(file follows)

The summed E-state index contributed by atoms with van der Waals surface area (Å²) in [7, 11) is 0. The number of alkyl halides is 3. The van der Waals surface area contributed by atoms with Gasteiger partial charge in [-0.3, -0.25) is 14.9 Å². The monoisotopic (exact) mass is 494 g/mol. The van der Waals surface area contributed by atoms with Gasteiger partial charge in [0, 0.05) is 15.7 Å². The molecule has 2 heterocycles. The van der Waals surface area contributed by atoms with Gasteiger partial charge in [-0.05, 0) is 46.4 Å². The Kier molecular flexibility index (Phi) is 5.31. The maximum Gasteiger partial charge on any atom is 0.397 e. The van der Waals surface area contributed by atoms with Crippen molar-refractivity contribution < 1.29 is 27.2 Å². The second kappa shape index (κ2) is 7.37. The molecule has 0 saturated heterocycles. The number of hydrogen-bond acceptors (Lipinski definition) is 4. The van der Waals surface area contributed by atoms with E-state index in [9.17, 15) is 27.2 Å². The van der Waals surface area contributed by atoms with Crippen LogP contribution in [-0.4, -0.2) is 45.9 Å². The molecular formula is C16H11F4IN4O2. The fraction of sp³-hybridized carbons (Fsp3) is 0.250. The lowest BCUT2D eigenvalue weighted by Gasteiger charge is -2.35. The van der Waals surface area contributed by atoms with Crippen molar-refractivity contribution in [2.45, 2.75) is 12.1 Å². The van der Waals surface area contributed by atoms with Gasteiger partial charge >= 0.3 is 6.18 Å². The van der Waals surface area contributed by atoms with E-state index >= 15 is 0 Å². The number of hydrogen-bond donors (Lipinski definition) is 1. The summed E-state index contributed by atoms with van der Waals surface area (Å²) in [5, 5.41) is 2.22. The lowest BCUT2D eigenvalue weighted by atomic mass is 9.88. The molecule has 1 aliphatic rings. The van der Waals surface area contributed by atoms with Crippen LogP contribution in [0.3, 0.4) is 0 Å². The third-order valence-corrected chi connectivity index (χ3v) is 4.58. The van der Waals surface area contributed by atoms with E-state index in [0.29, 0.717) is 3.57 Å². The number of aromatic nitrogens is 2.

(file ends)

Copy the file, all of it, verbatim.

The summed E-state index contributed by atoms with van der Waals surface area (Å²) in [7, 11) is 0. The number of alkyl halides is 3. The van der Waals surface area contributed by atoms with Gasteiger partial charge in [-0.3, -0.25) is 14.9 Å². The monoisotopic (exact) mass is 494 g/mol. The van der Waals surface area contributed by atoms with Gasteiger partial charge in [0, 0.05) is 15.7 Å². The molecule has 2 heterocycles. The van der Waals surface area contributed by atoms with Gasteiger partial charge in [-0.05, 0) is 46.4 Å². The Kier molecular flexibility index (Phi) is 5.31. The maximum Gasteiger partial charge on any atom is 0.397 e. The van der Waals surface area contributed by atoms with Crippen molar-refractivity contribution < 1.29 is 27.2 Å². The second kappa shape index (κ2) is 7.37. The molecule has 0 saturated heterocycles. The number of hydrogen-bond acceptors (Lipinski definition) is 4. The van der Waals surface area contributed by atoms with E-state index in [9.17, 15) is 27.2 Å². The van der Waals surface area contributed by atoms with Crippen LogP contribution in [-0.4, -0.2) is 45.9 Å². The molecular formula is C16H11F4IN4O2. The fraction of sp³-hybridized carbons (Fsp3) is 0.250. The lowest BCUT2D eigenvalue weighted by Gasteiger charge is -2.35. The van der Waals surface area contributed by atoms with Crippen molar-refractivity contribution in [2.45, 2.75) is 12.1 Å². The van der Waals surface area contributed by atoms with Gasteiger partial charge >= 0.3 is 6.18 Å². The van der Waals surface area contributed by atoms with E-state index >= 15 is 0 Å². The number of hydrogen-bond donors (Lipinski definition) is 1. The summed E-state index contributed by atoms with van der Waals surface area (Å²) in [5, 5.41) is 2.22. The lowest BCUT2D eigenvalue weighted by atomic mass is 9.88. The molecule has 1 aliphatic rings. The van der Waals surface area contributed by atoms with Crippen LogP contribution in [0.3, 0.4) is 0 Å². The third-order valence-corrected chi connectivity index (χ3v) is 4.58. The van der Waals surface area contributed by atoms with E-state index in [0.29, 0.717) is 3.57 Å². The number of aromatic nitrogens is 2.